Margaret's Musings: Tiny body -- big voice now silent
From the very beginning our cat, A.P.(Associated Press), showed us incredible tenacity. In 1991, we all gathered in southern Wisconsin to celebrate my Aunt Navy's 70th birthday. My cousin Tim and his niece Beth took an early morning power walk on the rolling rural roads in the area. They were over a mile away when they were joined by a little bundle of fur, which came bounding out of the long grasses lining the ditches. The kitten followed them all the way home, meowing as he fell in step with the duo. The kitten was not to be deterred; he had found his family.
After, determining that no one who lived on the road was willing to claim the tiny fellow, our clan tried to figure out what to do with him; Beth wanted to take him back to Florida with her, but she is allergic to cats, my folks at the time had a couple cats of their own and the rest of the family declined. I brought the little guy to Hudson, with the idea that I would eventually take him to the shelter. Or a least that is what I told my husband.
Well, it didn't take long for him to take over the household, ruling the roost even as a kitten.
From the very start, he was vocal. He could tell you what for, if he needed food, his litter changed or just a general scolding if you left him alone, which was exactly what I got from him a week ago, when I returned after being gone for a couple of days. The first time he was examined by a veterinarian as a kitten, we were told, "this one is really a talker."
The common phrase 'Cats have nine lives' was more than true for A.P. He never gained much stature even though he was a male cat; he never became what you think of as a big Tom Cat. In fact for much of his life, and I apologize for this, he was frequently referred to as a girl as he was very petite.
He had several close encounters with near death experiences, from kidney failure to hyperthyroidism, to near crushing moments with canines.
Even, last May, when he was given just a few days to live, he proved the experts wrong.
Through the 18 ½ years of his life, A.P. was a huge presence in our home even though he shared it with canines of a much larger stature. He put them in their place, stole their beds, ate their food, played with their ears and tails and curled up with them. He outlived three of them and broke in another two.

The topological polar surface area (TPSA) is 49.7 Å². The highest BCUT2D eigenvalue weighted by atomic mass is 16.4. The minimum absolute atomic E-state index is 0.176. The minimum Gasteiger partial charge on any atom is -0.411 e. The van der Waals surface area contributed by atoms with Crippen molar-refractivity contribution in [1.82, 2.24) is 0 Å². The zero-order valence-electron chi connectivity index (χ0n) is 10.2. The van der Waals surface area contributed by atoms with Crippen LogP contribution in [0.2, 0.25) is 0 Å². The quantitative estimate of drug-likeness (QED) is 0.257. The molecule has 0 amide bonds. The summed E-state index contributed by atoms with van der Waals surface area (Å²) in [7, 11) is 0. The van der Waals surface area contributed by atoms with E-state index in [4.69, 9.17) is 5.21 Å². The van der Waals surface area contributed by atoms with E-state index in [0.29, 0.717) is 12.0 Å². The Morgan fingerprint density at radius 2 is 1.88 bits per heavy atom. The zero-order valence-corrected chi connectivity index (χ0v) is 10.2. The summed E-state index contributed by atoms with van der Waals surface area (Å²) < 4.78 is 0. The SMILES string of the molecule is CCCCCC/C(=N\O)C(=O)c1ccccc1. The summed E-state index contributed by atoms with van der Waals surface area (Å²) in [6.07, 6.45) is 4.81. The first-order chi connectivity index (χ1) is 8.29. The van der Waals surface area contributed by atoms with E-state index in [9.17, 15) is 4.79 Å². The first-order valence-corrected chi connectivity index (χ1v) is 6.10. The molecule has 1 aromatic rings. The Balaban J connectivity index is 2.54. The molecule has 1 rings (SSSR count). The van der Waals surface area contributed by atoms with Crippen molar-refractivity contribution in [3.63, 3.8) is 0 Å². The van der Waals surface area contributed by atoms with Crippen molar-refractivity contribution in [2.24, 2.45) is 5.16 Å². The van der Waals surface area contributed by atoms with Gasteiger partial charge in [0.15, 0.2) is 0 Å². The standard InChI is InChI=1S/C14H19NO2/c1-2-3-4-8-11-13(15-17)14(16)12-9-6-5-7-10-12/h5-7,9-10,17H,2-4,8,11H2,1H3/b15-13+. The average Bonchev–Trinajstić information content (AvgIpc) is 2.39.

He was nearly a constant companion to my husband, Jay. A.P. was almost always in his office; lying on his chair or across Jay's chest or walking across his keyboard. In later years, I would awaken to find him curled up next to my head or just staring at me as I slept.
Cats, as cat lovers can tell you, are a bit more independent than their domestic counterparts, dogs; however, they can provide a comfort and a presence that is all their own.
A.P., even though during the last years of his life and he was brought back to life more than once, never seemed to want to leave us until last week. His strong vocalizations softened and faded. Even though his body was now extremely frail, I hoped we could pull off another miracle and bring him back from the brink. It was not meant to be and I knew it in my heart even though it was hard to admit and it caused me to think I had failed him.
Every springtime, he longed to go outside, and only rarely escaped, slipping out the door for his own adventure. This spring he will finally be placed at rest under the bird house in the perennial garden, outside at last.
It is amazing how empty our house is, how quiet and how suddenly it has that not quite lived in feeling.
The constant talking is gone... We all miss him. He found us nearly 19 years ago and didn't let us go until last week.
If you are interested in adopting a cat there are many wonderful organizations in the Twin Cities area that are giving cats and kittens a second chance. This is one we have supported in the past: Feline Rescue, Inc. at 593 Fairview Ave N, St. Paul, MN 55104. For more information, call (651) 642-5900 or e-mail firstname.lastname@example.org or go to www.felinerescue.org.